The Amber Range helps Double Bass players find the exact combinationof stickiness, grip, traction & lyrical quality to suit their playing needs.
Receive 2 different rosin recipes in each pack
Choose two recipes from our range of recipe grades (see recipe chart below). From hard and crisp rosins to soft and sticky rosins, our recipes suit all playing styles and conditions.
These recipes do not dry out like other rosins and one recipe would last 1-2 years with intensive playing. You can also mix them on the bow for a more customised result.
Use the recipe grade chart (above) to choose your desired recipes (2 per pack). They can be the same recipe or different recipes. When you receive your rosin:
- Carefully separate the walls of the rubber cup from the rosin
- Lift the rosin slightly out of the cup or peel down sides of cup
- Keep your fingers touching the sides of the cup, not the rosin
- Apply with fast and strong bow strokes, with heavy pressure on the rosin.
- Swipe towards the centre of the rosin to avoid chipping
- For best use, apply 2 - 5 swipes as required.
- To melt your rosin back into shape, just sit it in the cup on a flat surface in a warm environment or window sill and it will gradually melt back into the shape of the cup. Then allow it to cool and harden before using again
A recent trial group of professional bass players made the following general comparisons:
-35% was similar to Nymans
-45% was similar to Pops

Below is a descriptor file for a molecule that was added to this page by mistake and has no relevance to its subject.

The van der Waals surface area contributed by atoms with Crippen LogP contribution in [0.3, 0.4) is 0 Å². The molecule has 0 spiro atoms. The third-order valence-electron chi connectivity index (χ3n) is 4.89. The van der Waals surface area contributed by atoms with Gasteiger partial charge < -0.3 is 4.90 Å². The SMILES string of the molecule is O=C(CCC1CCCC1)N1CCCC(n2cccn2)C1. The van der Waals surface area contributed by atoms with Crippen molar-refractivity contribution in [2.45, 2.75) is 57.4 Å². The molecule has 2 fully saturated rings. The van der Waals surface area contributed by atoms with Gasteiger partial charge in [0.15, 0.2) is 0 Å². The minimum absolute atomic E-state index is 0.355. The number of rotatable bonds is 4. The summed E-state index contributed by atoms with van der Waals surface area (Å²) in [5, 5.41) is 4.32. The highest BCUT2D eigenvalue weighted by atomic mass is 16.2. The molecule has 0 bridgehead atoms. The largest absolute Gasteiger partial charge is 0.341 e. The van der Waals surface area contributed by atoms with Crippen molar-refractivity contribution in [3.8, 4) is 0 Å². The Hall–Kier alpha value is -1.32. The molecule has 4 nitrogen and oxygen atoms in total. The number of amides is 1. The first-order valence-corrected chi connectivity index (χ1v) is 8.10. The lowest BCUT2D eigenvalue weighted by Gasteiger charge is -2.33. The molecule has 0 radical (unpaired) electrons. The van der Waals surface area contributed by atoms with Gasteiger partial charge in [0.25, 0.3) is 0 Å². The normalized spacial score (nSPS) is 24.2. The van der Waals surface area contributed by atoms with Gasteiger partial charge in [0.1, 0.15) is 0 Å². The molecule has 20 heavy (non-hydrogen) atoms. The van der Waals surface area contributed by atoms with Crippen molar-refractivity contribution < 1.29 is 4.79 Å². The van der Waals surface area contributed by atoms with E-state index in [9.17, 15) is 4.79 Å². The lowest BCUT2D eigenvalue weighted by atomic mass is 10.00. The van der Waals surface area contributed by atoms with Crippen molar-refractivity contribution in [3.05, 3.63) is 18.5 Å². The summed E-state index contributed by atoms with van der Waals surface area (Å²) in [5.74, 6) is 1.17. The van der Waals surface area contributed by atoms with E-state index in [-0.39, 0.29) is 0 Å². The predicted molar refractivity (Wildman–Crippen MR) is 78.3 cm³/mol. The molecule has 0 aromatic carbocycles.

-50% was similar to Oak
Please keep in mind that these comparisons have not been decided through any formal trial or research, and are just the collective opinion of a small group of bass players on one particular day. This group were indoors with an ambient temperature of about 23°C. All our recipes will feel different depending on the climate (temperature) they are tried in.
The higher the percentage the softer the rosin. Firstly work out what type of playing context you want the recipe for, then pick a higher grade if you are in a colder or dryer climate, or a lower grade if you are in a hotter or more humid climate. For example. In Singapore or Mexico, the 55% - 60% might be too soft in those hot climates, and these rosins may be more like a liquid, so a 40-45% recipe would be more ideal here. However in Scandinavia (very cold and dry climates) the 55% - 60% will be harder and not as soft, therefore ideal.
The rubber cup and lid will securely protect and hold your rosin quite tightly, and with normal travel and usage it won’t melt out. The Linen bag will also protect both the case and the cups from any further risks.
Yes, just sit the cup in a warm place (over 23°C) and it will gradually melt back into shape. Lower grades take longer to form back into shape.
The rosin ingredients we are use are derived from pure pine resin. They are safe for the bow. The higher the grade, the less powder rosin included.
Use a fine toothed comb or clean toothbrush to comb rosin out of the hair. If it is powdery, use a dry cotton cloth (similar to what you would use to clean the strings) to wipe excess rosin off the bow
Yes. You might find your ideal recipe is a mix of a harder and softer grade. This is why we provide 2 recipes per pack.